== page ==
HOW TO OBSERVE #WorldFreedomDay
Observe this day by learning more about the history of the Cold War and the Berlin Wall. Check out some of these documentaries:
Busting the Berlin Wall
Rise and Fall of the Berlin Wall
Modern Marvels: The Berlin Wall
Stasi – East Germany’s Secret Police
After the Wall: A World United
Imagine what it was like after the Berlin Wall came down. Germans reunited with loved ones after decades of being apart. They could go from one side of the city without the threat of imprisonment or death. It was truly a day of time of great celebration. Post your thoughts on social media and share this day by using #WorldFreedomDay.
WORLD FREEDOM DAY HISTORY
In 2001, President George Bush proclaimed November 9th as World Freedom Day. The day is a United States Federal observance. Since 2001, each president since George Bush has proclaimed November 9th as World Freedom Day.
On November 9, National Louisiana Day recognizes the state that brought us such treasures as Jazz, Creole and American Mardi Gras.
Throughout the history of the state, the blending of race and culture have resulted in the Delta’s own unique flair that brings visitors from around the world seeking to taste their food, hear their music and see their style.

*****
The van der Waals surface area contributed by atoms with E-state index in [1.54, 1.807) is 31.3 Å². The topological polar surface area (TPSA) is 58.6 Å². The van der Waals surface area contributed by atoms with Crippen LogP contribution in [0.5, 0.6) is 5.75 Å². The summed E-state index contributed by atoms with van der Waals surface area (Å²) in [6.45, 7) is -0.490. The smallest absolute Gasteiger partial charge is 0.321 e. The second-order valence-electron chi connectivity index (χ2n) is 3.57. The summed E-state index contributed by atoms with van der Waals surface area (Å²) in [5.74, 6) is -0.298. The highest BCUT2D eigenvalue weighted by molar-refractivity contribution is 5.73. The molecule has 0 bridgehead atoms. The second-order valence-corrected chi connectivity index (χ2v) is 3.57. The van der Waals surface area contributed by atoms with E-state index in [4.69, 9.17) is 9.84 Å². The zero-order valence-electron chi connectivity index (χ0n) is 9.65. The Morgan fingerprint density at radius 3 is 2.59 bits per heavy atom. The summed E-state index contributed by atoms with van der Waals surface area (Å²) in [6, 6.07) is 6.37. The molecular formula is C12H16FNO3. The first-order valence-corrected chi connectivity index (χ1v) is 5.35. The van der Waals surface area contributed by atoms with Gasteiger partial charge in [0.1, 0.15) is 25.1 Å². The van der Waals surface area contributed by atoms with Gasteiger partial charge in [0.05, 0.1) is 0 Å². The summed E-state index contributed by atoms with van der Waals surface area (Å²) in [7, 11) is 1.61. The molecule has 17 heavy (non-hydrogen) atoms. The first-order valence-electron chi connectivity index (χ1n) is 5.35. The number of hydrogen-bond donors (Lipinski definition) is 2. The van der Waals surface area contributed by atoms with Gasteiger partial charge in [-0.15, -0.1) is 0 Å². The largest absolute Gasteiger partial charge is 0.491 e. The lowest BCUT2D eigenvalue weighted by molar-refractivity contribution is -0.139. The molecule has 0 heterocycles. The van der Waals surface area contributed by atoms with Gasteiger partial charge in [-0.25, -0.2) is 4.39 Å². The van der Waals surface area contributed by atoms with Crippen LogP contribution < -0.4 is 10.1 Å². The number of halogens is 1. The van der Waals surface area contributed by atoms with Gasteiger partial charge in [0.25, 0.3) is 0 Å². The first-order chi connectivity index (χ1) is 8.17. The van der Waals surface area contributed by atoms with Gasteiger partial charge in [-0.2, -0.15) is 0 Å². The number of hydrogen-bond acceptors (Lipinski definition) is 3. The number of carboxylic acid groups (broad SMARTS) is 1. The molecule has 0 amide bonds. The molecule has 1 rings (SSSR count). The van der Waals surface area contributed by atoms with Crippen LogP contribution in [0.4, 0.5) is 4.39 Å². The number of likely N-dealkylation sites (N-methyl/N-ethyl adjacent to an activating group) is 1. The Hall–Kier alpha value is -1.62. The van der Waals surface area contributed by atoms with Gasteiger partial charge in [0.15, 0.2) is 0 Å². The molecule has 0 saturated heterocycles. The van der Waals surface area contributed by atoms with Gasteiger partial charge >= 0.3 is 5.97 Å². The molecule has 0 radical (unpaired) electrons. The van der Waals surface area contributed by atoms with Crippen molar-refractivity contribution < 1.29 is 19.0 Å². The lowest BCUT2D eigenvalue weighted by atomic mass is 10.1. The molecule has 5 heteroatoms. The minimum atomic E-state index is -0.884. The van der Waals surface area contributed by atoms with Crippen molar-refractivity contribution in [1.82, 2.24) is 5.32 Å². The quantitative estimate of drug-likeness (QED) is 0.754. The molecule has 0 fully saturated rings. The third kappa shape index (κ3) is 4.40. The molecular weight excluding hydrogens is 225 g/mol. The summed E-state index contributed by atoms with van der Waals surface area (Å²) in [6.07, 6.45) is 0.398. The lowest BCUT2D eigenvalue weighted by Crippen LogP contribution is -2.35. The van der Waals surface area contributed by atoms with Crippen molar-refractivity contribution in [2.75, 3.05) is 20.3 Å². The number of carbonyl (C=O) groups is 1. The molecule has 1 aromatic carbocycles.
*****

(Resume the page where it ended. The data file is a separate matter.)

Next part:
When French explorers first arrived, several diverse tribes populated the area. Many of their population were decimated by disease and war. Natchez, Choctaw or Chitimacha descendants still survive today.
In 1803, Louisiana became territory when the United States completed negotiations with France for the 828,000 mile Louisiana Purchase. The first of 15 states to be carved out of the region, Louisianna entered the United States in 1812.
Within its mysterious gulf, Louisiana holds the secrets of pirates, conflicts of slavery and the paths of progress. The bayou teems with life and stories untold.
Louisiana epitomizes the phrase “melting pot” probably more than any other state. Throughout the history of the state, Native American, French, Spanish, German, African, Irish and Caribean cultures have blended in a variety of ways creating a diverse and distinct culture in the bayou. From the food to the language, the music and history, Cajun (French Canadian or Acadian), Creole (European, African, Caribbean or Spanish mixed ancestry) and even the landscape impact the enchantment that is Louisiana.
HOW TO OBSERVE #NationalLouisianaDay
On November 9, join National Day Calendar as we celebrate Louisiana’s treasures and mysteries. Uncover hidden the hidden gulf coast and find all the adventures Louisiana has to offer! Use #NationalLouisianaDay to share on social media.